They say you never make one knife

After my wedding in 2008, my wife and I struck out across the American countryside on a freeform honeymoon to Colorado, Wyoming, and Montana before we swung back to go to her Dad’s wedding. For a few days on this journey, we stayed with my Aunt Sara and Uncle John (well, close enough to an actual uncle for the sake of my storytelling) in Riverton, Wyoming. My aunt spent a good amount of my youth on the wrong side of the law, so I’d barely gotten a chance to know her up to that point. During our stay, they showed us around Wyoming, visited with us and generously fed and housed us in their spare room. Over the course of this, John introduced us to his knifemaking forge and walked us through the creation of a beautiful Damascus bowie knife, complete with a curly maple handle, silver inlay set in by my wife, and a leather scabbard that he taught me to sew. That was a few years ago, admittedly, and living in apartments and condos while going to medical school has left me with little time to further explore the craft, but I’m declaring here my intention to return and to properly learn the art of blademaking. I saw them again at a family reunion of sorts last week and got a few pointers on how to get started. I’ll keep updates here to let you all know how it goes.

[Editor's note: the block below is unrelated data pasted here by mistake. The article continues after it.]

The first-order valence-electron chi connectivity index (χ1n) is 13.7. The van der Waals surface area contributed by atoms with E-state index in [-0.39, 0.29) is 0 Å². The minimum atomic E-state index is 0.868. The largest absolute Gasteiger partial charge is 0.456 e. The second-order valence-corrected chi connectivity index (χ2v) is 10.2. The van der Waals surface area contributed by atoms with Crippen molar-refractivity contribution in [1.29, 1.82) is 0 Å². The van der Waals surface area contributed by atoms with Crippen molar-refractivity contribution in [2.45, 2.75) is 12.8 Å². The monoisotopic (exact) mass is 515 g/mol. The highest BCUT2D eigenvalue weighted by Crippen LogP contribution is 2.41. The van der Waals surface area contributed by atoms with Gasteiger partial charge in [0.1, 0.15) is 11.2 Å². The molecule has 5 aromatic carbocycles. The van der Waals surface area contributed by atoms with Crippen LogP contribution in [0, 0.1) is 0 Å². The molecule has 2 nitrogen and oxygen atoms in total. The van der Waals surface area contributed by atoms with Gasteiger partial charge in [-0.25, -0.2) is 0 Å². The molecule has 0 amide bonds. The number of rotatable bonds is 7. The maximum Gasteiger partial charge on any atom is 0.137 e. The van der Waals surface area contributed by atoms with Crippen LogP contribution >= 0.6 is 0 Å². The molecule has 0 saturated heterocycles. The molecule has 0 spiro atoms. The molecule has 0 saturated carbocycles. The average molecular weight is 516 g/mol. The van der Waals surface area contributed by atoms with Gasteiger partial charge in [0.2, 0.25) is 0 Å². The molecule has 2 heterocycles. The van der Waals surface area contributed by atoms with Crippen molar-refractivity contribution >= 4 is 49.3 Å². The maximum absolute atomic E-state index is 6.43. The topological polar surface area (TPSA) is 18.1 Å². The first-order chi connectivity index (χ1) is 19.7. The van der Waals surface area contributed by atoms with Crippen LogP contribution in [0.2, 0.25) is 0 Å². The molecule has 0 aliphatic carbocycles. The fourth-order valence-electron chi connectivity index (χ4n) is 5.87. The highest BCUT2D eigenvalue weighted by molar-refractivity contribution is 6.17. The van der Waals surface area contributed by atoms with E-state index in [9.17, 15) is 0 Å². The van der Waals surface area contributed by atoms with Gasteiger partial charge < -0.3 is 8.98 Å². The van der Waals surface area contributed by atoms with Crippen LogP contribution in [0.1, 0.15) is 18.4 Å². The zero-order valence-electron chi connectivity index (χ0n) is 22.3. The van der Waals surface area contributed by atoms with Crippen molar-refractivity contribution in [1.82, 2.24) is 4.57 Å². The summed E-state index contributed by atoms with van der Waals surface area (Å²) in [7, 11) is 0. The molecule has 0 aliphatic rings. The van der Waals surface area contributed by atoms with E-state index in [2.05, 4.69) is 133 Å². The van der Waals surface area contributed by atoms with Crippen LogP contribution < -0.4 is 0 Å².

Edit: Anybody interested in what John Strohecker is capable of should check out his forge’s facebook here:


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